June DB Challenge: Danish Braid

June’s Daring Bakers Challenge, hosted by Sass & Veracity, and Ben of What’s Cookin’? is:
Technique: Making and working with yeasted laminated dough
Recipe: “Danish Braid” from Sherry Yard’s The Secrets of Baking

Danish Braid

This was another intimidating recipe for me, where, had I not committed to making it for Daring Bakers, I probably wouldn’t be inclined to make it on my own. Just the mention of ‘yeasted’ and ‘laminated’ would have sent me running. But that was my purpose for joining Daring Bakers, wasn’t it? So here I go.

Braid with Apple Filling

Once I got started making the dough, though, it got easier. I read through the recipe once, then just followed each step one at a time. Once I got going and found a rhythm, it actually went pretty smoothly and I found the recipe was not as daunting as it looked on paper. Again, I didn’t deviate much from the original recipe for fear of messing it up. But now that I’ve done it once, I think I have some ideas for future variations. Plus, just looking at some of the variations other Daring Bakers have taken on their versions has inspired me.

By the way, the thing that perplexed me the most, the braiding part, my 10 year old daughter figured it out and did it all herself. 🙂

So without further ado, here’s the recipe with some photos of the process.

DANISH DOUGH

Makes 2-1/2 pounds dough

Ingredients:
For the dough (Detrempe)
1 ounce fresh yeast or 1 tablespoon active dry yeast
1/2 cup whole milk
1/3 cup sugar
Zest of 1 orange, finely grated
3/4 teaspoon ground cardamom
1-1/2 teaspoons vanilla extract
1/2 vanilla bean, split and scraped
2 large eggs, chilled
1/4 cup fresh orange juice
3-1/4 cups all-purpose flour
1 teaspoon salt

For the butter block (Beurrage)
1/2 pound (2 sticks) cold unsalted butter
1/4 cup all-purpose flour

DOUGH
Combine yeast and milk in the bowl of a mixer fitted with the paddle attachment and mix on low speed. Slowly add sugar, orange zest, cardamom, vanilla extract, vanilla seeds, eggs, and orange juice. Mix well. Change to the dough hook and add the salt with the flour, 1 cup at a time, increasing speed to medium as the flour is incorporated. Knead the dough for about 5 minutes, or until smooth. You may need to add a little more flour if it is sticky. Transfer dough to a lightly floured baking sheet and cover with plastic wrap. Refrigerate for 30 minutes.

Without a standing mixer: Combine yeast and milk in a bowl with a hand mixer on low speed or a whisk. Add sugar, orange zest, cardamom, vanilla extract, vanilla seeds, eggs, and orange juice and mix well. Sift flour and salt on your working surface and make a fountain. Make sure that the “walls” of your fountain are thick and even. Pour the liquid in the middle of the fountain. With your fingertips, mix the liquid and the flour starting from the middle of the fountain, slowly working towards the edges. When the ingredients have been incorporated start kneading the dough with the heel of your hands until it becomes smooth and easy to work with, around 5 to 7 minutes. You might need to add more flour if the dough is sticky.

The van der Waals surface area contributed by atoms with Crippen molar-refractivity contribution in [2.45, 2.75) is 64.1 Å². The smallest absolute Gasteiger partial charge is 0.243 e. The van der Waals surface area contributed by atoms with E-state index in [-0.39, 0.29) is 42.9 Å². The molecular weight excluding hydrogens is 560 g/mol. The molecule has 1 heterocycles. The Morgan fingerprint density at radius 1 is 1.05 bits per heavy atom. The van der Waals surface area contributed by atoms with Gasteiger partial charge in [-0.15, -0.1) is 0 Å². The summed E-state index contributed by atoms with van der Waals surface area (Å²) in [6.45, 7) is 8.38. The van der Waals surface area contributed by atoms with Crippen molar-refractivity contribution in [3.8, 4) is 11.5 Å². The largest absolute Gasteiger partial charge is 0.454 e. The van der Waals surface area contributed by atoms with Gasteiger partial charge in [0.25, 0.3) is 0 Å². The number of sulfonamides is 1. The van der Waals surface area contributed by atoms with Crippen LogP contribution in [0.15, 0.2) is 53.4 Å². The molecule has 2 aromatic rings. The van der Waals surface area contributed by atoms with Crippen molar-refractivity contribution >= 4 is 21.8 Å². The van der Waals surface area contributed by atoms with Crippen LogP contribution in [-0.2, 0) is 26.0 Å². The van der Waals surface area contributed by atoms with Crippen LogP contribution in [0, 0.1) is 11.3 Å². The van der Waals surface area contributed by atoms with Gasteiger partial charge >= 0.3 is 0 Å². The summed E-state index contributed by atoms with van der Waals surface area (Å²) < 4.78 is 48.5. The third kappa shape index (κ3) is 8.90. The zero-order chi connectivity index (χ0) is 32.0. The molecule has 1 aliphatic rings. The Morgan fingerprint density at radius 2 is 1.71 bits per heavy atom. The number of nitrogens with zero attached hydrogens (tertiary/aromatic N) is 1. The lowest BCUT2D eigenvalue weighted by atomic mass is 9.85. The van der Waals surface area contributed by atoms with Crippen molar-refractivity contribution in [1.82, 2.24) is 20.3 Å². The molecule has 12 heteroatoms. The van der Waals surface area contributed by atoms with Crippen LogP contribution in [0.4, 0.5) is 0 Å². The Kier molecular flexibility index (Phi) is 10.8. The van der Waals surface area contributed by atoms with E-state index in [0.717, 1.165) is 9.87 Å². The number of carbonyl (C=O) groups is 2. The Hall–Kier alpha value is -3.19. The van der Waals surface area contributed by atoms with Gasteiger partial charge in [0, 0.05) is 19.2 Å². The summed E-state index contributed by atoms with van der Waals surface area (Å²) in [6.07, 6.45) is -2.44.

BUTTER BLOCK
1. Combine butter and flour in the bowl of a mixer fitted with a paddle attachment and beat on medium speed for 1 minute. Scrape down the sides of the bowl and the paddle and then beat for 1 minute more, or until smooth and lump free. Set aside at room temperature.
2. After the detrempe has chilled 30 minutes, turn it out onto a lightly floured surface. Roll the dough into a rectangle approximately 18 x 13 inches and ¼ inch thick. The dough may be sticky, so keep dusting it lightly with flour. Spread the butter evenly over the center and right thirds of the dough.

Butter on Dough

Fold the left edge of the detrempe to the right, covering half of the butter.
First Fold

Fold the right third of the rectangle over the center third.
Photobucket

The first turn has now been completed. Mark the dough by poking it with your finger to keep track of your turns, or use a sticky and keep a tally. Place the dough on a baking sheet, wrap it in plastic wrap, and refrigerate for 30 minutes. [I didn’t have room in my refrigerator so I used the freezer and reduced the time to 20 minutes. It speeded up the process a bit, and it didn’t seem to harm the dough at all]
3. Place the dough lengthwise on a floured work surface. The open ends should be to your right and left. Roll the dough into another approximately 13 x 18 inch, ¼-inch-thick rectangle. Again, fold the left third of the rectangle over the center third and the right third over the center third. No additional butter will be added as it is already in the dough. The second turn has now been completed. Refrigerate the dough for 30 minutes.
4. Roll out, turn, and refrigerate the dough two more times, for a total of four single turns. Make sure you are keeping track of your turns. Refrigerate the dough after the final turn for at least 5 hours or overnight. The Danish dough is now ready to be used. [Since this recipe makes two braids, I cut the dough in half (see the laminated layers?) and froze one half to use for later. See instructions on freezing and defrosting following the photo.]
Photobucket

If you will not be using the dough within 24 hours, freeze it. To do this, roll the dough out to about 1 inch in thickness, wrap tightly in plastic wrap, and freeze. Defrost the dough slowly in the refrigerator for easiest handling. Danish dough will keep in the freezer for up to 1 month.